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BW Businessworld

James Bond's Phone

The Xperia Z5, makes an appearance in the newest Bond movie. It’s the same Sony formula but now with a 23MP camera

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The xperia z5 may be what James Bond used, but users haven’t exactly been flocking to Xperias of late. If Samsung, with its hefty market share, has been buckling under the strain of Chinese companies offering pretty good budget phones, one can imagine the challenge for Sony, which didn’t have anywhere near that kind of user base for its smartphone division. In fact, both companies are now relying on their other businesses for profits.

But let’s give it to Sony for sheer persistence. The company is back with two flagship phones to take its Xperia Z line forward with the Z5 and Z5 Premium. The Premium will be coming in a bit, but the Z5 is being given its first look by the media.

The Xperia Z5 is very much a product of the Sony formula that all Sony fans are familiar with. Straight cut lines shape the phone, making it seem straighter than any other phone in a design they call “Omnibalance.”

The edges are a little softened with roundness to help the user hold it better, but the glass does jut out a bit above and you feel its edges in the hand. As before, the front and back are glass, but this time the back has a frosted look, very interesting on the pale gold unit I got and even more so on the blue-green unit I didn’t. So, it looks… interesting. Like a big flat gold biscuit. The signature round button that used to power the Xperia phones on has disappeared.

Instead there’s a flat and almost recessed button on the side that actually doubles up as a fingerprint sensor, working quite well, once you get used to its position. In fact, powering on and getting into the phone are just where your finger naturally rests, to make it easier.

As ever, this Xperia too is waterproof and dustproof. The micro USB and other slots are open, but the handset is still protected. Sony warns users though, not to go so far as to submerge the handset in water as there are many conditions that are difficult to control and can cause damage or at least void the warranty. No underwater photography, please, or you may lay Rs 52,999 to waste.

The display on the Xperia Z5 has come a long way from the first phone in the series. Despite all sorts of proprietary technologies, it used to seem like there was a white layer over the screen. But by now, on the Z5, the display has certainly evolved into better quality. You can also make plenty of adjustments to it, including white balance, to suit you, but all the same, when you tilt it, there seems to be a loss of clarity.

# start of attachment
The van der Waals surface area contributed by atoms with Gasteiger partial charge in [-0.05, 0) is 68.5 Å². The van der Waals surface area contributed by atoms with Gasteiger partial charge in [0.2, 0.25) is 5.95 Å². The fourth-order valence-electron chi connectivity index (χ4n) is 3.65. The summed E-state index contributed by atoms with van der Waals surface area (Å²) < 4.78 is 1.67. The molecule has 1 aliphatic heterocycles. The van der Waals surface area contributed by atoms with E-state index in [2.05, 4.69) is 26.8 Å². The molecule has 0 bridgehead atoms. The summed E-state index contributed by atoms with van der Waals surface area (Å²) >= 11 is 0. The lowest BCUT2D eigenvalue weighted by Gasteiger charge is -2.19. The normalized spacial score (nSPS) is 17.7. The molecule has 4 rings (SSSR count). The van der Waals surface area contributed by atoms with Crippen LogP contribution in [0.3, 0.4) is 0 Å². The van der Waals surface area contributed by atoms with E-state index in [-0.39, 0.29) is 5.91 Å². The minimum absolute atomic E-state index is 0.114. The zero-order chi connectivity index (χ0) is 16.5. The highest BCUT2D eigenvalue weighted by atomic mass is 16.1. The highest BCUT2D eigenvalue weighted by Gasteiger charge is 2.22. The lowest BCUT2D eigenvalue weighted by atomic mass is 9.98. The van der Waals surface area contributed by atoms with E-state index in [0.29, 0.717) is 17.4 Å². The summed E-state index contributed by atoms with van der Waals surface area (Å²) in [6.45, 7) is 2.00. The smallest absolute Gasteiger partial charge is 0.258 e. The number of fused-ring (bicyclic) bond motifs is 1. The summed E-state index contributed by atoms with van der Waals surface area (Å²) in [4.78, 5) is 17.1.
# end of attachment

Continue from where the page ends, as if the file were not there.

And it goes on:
When it comes to pictures or video though, the screen starts to look even better with natural pleasing colours. The Z5 Premium, the more expensive of the devices, actually has a 4k screen — for which one will have to pay Rs 62,999.

Low on the right spine of the handset, you have a little button that opens up the camera — and it does so at top speed from a totally sleeping screen. The shutter releases fast, though not faster than Samsung’s Note 5 which I happen to have handy for comparison. The primary camera is a 23MP shooter which by default takes 8MP images.

Their quality however, was a baffling disappointment. Colours were very saturated and warm. Shooting in regular yellow lamp light indoors would turn images a uniform orange while shooting in blue-white light indoors would put a pink tinge on everything. Aiming towards a darkened area of a room immediately brings on a purple haze. This is without the flash and on default auto. Results are obviously better with the flash.

Outdoors, the images are much better but there’s still some saturation and slight over sharpening. There is a way to get great images from this camera, but it would take some fiddling with the settings in the manual mode. The camera app does have several shooting modes, filters and settings. There’s no optical image stabilisation but the software workaround works. For most people, the whole idea of taking photographs with a phone is that it’s quick and painless and there aren’t a whole lot of settings to figure out. Whip the phone out, trigger the camera, shoot, admire.

The problem with the Z5’s camera is that the user will have to see what settings and conditions avoid the problems and get the best images.

While using the camera or shooting video, the device starts to warm up a little. Push it too hard and you get warnings about the possibility that there’s heating going on. This appears with several other applications as well and it’s possible that Sony has been a little overly cautious because of the reputation of the Snapdragon 810 processor and its tendency to overheat. At no time however, did the heating up get out of hand, so to speak. The battery life on the handset is fine if you’re a moderate user. There are battery saving modes that will help if you need to prolong it.

James Bond may have chosen the Xperia Z5, but there’s no escaping the fact that there’s not that much about it that is outright exciting. It’s evolved and been fine-tuned, but it isn’t about to knock the socks off other handsets available in this super expensive category.

(This story was published in BW | Businessworld Issue Dated 30-11-2015)